When young model Trilby (Marian Marsh) and her perfect feet arrive at the door of Svengali’s “English friends,” Taffy (Lumsden Hare), Laird (Donald Crisp), and Billie (Bramwell Fletcher), it is the mesmeric master who first meets her and he quickly recognizes she possesses a “mouth with a roof like the dome of the Parthenon.” Svengali adroitly drives himself between the mutual infatuation of Trilby and Billie, and seizes upon Trilby’s complaint of recurring headaches to have her agreeably subject herself to hypnosis, thereby binding her to his will. Shortly thereafter, Billie and Trilby quarrel over her posing as a nude model, and when police find Trilby vanished and her clothes left on the banks of the Seine, she is assumed to have killed herself.
At the same time as Trilby’s disappearance, Svengali and Gecko leave Paris. Flash forward 5 years and Svengali returns to the City of Light as the mentor and husband to Europe’s newest singing sensation, Mme Svengali (who is in fact Trilby under Svengali’s spell). An unexpected meeting between the Svengalis and the English artists results in Billie briefly breaking Svengali’s hold over Trilby. Billie, still in love with Trilby, commits to following Svengali’s tour in an effort to free his love from the mesmerist’s power. Svengali is thereby forced to cancel show after show, aware that Trilby can only sing while entranced and fearful that Billie will again and perhaps permanently release the maestro’s grip on her. The European tour is eventually ruined, forcing Svengali to flee to Africa. Billie follows the pair of falling musical stars to a Cairo cabaret where the toll of Svengali’s psychic hold over Trilby finally kills him. Dying, Svengali pleads, “Oh God, grant me in death what you denied me in life – the woman I love.” In doing so, the fainted Trilby awakens to smile, utter Svengali’s name, and then die, allowing Svengali a final happily ever after.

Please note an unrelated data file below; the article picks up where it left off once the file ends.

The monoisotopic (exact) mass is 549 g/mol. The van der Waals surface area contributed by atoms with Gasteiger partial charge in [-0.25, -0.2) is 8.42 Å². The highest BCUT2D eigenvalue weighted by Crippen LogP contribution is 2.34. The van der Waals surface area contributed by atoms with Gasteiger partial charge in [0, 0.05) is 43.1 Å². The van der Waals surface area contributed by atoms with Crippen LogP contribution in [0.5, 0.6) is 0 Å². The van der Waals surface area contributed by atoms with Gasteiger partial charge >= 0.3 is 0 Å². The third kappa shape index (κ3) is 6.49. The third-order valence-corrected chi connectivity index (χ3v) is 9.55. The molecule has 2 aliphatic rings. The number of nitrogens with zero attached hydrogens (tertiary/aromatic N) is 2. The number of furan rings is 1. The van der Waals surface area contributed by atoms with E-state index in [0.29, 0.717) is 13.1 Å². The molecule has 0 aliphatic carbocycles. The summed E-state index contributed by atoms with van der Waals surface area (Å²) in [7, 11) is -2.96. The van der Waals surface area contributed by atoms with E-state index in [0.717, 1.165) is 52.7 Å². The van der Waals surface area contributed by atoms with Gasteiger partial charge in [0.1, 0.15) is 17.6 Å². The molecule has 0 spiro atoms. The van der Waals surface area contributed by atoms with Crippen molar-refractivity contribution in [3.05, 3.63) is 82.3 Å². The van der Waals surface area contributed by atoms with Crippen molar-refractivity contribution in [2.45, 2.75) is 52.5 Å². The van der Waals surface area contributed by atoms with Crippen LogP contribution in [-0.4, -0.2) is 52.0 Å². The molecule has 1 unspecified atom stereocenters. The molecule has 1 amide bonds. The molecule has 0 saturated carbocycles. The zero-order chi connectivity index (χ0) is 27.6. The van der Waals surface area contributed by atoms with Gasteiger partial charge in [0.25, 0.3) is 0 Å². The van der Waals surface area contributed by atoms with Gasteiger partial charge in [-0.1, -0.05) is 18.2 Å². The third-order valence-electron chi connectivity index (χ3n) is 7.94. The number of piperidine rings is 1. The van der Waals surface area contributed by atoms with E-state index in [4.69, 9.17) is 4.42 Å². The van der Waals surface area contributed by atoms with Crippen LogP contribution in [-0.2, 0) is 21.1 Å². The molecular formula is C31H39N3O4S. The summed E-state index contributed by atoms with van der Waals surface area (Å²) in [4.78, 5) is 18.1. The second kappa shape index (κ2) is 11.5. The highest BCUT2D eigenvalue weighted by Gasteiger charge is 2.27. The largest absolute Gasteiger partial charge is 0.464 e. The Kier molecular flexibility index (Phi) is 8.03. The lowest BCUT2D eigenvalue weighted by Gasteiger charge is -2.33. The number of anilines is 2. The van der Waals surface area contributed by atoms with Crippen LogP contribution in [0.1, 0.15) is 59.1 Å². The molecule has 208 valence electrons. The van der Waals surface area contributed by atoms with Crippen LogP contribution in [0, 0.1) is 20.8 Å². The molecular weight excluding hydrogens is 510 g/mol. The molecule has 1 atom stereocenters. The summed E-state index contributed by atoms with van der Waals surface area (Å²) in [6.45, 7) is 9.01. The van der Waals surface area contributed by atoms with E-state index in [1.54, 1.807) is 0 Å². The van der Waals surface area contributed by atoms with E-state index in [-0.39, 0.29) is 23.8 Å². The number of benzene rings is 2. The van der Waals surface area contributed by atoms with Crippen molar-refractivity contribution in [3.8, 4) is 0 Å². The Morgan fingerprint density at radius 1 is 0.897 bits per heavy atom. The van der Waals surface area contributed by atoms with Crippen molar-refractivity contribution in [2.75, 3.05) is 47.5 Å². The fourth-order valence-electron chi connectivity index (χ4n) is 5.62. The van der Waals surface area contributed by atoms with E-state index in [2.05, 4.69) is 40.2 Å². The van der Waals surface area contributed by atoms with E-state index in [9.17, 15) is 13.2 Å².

Svengali‘s cast is uniformly enjoyable, but John Barrymore’s title character is a work of art and one that is all the more impressive given his position as the film’s villain and antagonist. But Svengali is not merely a villain who steals, exploits, covets, and enslaves his way through the film; he is a collection of ugly ethnic slurs that has made the character an anti-Semitic literary icon comparable to Shylock and Fagin. Mayo’s film obscures Svengali’s background, never specifically calling him a Jew and instead associating him with the Orient and suggesting he is a Polish émigré, but he is given a heavy accent, a long, forked beard, and an exaggerated nose that all betray the character’s cultural origins. Barrymore’s performance is impressive for managing to create a character that still elicits sympathy and compassion in Svengali‘s audiences. While in private with Trilby, Svengali exerts his control over his pupil but laments being unable to inspire emotional sincerity her, remarking that her affections are only “old Svengali talking to himself again,” and leaving her to rest unaccosted. Barrymore’s 4th wife, Elaine, recounts in her autobiography All My Sins Remembered that seeing the Great Profile in Svengali transformed her “real crush” into a determined commitment “to meet some day and mean a great deal to each other” notwithstanding that Barrymore was playing (to use her mother’s words) “a maniac with a filthy heart and cataracts.”